Kings hope Dave Joerger is finally the right coaching fit

Dave Joerger has one of only 30 head coaching positions in the NBA, and he never has been more appreciative.

The 42-year-old spent three seasons as the Memphis Grizzlies’ coach before an acrimonious breakup in May. But two days after he was fired, Sacramento gave him a four-year, $16 million deal, hoping he can lead the Kings to the playoffs for the first time since 2006.

The Kings finished third in the Pacific Division at 33-49 and 10th in the Western Conference last season.

“We’re going to try to set some standards of excellence,” Joerger said. “It’s never about a number of wins. It’s all about how you go about your business. That goes to professionalism and work ethic.

“We want to be defensive-minded. That’s how I believe winning teams are built. It won’t happen overnight, but we’ll try to keep laying it down brick by brick.”

The process starts Friday at Cox Pavilion when the Kings open play in the NBA Summer League at 7 p.m. against the Toronto Raptors. It’s not unusual for an NBA head coach to be on the sidelines in the summer league in his first year with the team. David Blatt did it with the Cleveland Cavaliers, as did Fred Hoiberg last year with the Chicago Bulls.

“I want to get in the routine,” Joerger said. “New trainer. New PR staff. There’s a couple of new coaches we haven’t worked together yet with. It’s all about finding your role, finding your voice.”

Joerger first gained exposure as an NBA coach in Las Vegas in the 2009 summer league. An assistant on Lionel Hollins’ staff at the time, the Grizzlies went 5-0 with Joerger coaching the team.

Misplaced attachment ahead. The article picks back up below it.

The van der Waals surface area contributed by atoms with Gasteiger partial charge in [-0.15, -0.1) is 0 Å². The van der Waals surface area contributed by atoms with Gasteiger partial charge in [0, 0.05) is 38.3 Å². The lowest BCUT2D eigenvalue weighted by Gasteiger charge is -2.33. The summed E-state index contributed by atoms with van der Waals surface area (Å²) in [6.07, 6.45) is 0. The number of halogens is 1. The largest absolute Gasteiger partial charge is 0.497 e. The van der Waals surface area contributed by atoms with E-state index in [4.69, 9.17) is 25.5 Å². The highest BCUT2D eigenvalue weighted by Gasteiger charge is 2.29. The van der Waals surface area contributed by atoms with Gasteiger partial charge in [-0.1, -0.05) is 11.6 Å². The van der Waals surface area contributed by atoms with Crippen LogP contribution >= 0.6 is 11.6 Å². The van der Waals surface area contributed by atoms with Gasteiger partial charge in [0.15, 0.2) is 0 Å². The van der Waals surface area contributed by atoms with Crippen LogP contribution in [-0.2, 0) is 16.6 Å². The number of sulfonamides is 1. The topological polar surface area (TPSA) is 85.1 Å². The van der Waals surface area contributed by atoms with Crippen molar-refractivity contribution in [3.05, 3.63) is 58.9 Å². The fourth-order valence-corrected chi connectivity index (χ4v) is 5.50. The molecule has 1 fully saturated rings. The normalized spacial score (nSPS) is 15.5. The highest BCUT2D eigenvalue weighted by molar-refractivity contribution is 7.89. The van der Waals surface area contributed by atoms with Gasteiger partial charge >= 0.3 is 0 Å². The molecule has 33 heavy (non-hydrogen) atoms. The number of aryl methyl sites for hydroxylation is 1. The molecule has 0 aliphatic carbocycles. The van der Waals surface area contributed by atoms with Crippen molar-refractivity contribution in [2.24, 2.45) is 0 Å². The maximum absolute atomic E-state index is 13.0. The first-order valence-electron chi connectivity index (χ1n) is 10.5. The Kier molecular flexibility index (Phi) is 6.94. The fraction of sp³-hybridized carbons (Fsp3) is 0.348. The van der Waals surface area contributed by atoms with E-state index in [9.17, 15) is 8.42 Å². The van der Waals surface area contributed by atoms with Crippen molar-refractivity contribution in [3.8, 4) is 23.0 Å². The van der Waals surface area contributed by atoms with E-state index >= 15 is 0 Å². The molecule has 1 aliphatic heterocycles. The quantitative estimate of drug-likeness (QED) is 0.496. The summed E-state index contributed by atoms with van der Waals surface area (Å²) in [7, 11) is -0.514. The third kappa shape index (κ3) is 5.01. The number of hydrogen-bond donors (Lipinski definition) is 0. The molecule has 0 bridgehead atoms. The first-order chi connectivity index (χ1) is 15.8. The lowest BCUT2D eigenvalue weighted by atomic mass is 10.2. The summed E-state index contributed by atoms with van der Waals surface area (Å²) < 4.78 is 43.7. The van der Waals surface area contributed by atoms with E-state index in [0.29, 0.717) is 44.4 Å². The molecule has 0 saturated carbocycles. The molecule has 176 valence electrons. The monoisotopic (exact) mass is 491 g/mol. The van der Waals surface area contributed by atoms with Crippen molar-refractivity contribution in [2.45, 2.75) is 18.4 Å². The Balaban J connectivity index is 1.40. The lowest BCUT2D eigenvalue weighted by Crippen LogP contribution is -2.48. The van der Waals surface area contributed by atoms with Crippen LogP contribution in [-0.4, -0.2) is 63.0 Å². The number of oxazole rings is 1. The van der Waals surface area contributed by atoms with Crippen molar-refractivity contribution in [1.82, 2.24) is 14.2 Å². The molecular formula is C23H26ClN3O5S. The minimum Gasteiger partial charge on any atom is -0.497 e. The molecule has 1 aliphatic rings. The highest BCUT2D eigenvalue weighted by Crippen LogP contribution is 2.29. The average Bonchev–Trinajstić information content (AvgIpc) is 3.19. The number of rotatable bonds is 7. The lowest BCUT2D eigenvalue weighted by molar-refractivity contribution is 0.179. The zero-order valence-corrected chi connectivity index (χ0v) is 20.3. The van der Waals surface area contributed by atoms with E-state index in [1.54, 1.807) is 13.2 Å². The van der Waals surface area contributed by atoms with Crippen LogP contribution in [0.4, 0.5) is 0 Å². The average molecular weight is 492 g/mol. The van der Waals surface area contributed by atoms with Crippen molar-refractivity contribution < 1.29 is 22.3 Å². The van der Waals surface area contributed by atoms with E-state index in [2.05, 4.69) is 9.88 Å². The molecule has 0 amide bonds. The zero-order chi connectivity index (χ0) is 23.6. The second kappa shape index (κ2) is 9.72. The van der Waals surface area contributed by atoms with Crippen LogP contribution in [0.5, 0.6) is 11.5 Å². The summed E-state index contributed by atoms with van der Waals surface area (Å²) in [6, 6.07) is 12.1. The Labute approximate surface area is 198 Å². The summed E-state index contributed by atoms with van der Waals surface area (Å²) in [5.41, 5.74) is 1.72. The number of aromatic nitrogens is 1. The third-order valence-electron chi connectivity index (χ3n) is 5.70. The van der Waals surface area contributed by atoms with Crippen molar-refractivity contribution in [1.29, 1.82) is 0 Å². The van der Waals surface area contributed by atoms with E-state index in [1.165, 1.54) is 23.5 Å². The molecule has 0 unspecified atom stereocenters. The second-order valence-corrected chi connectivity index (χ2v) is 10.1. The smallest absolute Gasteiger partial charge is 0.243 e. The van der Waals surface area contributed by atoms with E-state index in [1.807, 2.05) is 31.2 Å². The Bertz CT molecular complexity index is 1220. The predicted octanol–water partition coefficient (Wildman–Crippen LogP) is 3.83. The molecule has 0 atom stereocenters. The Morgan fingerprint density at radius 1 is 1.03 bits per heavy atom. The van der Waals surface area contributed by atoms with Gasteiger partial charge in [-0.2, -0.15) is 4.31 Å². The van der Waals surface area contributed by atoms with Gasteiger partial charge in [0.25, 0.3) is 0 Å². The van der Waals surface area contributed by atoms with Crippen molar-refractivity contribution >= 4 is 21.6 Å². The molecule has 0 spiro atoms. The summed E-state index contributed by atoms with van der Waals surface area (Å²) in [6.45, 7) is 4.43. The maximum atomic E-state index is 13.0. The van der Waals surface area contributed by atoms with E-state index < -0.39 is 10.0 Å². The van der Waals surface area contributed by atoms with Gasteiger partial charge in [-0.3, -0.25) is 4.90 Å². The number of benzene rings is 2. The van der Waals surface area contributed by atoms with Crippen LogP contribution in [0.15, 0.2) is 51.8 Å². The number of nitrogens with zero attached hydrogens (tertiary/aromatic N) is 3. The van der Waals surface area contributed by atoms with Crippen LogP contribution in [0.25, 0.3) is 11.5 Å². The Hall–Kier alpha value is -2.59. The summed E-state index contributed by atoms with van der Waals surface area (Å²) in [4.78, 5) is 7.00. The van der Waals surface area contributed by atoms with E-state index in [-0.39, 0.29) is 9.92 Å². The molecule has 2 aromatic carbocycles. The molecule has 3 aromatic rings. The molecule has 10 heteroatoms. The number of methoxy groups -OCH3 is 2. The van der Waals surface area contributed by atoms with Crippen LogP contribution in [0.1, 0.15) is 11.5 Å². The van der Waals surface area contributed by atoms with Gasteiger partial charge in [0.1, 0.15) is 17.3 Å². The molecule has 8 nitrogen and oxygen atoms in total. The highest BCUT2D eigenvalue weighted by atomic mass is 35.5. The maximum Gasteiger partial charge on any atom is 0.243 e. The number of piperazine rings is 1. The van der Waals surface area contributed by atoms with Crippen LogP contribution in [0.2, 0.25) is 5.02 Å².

Hollins’ contract was not renewed after he led the Grizzlies to the conference finals in 2013, and Joerger was named his successor. He went 147-99 and made the playoffs all three seasons, including the conference semifinals in 2015 against eventual NBA champion Golden State.

But Joerger and management repeatedly clashed over player personnel decisions, among other things, eventually costing him his job.

He gets a fresh start in Sacramento. The Kings are moving into a new downtown arena, the $534.6 million, 17,500-seat Golden 1 Center. The roster has been overhauled again. It’s a time for optimism for the Kings’ loyal but frustrated fan base, and the hope is Joerger can connect with DeMarcus Cousins, the talented but enigmatic center who is unquestionably Sacramento’s best player.

“We’re going to try to have a relationship that’s built on respect, on trust and on hard work, together,” Joerger said. “I have his best interests at heart. He has to have the team’s best interests at heart. We both want the same thing: to win.”

Contact Steve Carp at scarp@reviewjournal.com or 702-387-2913. Follow on Twitter: @stevecarprj

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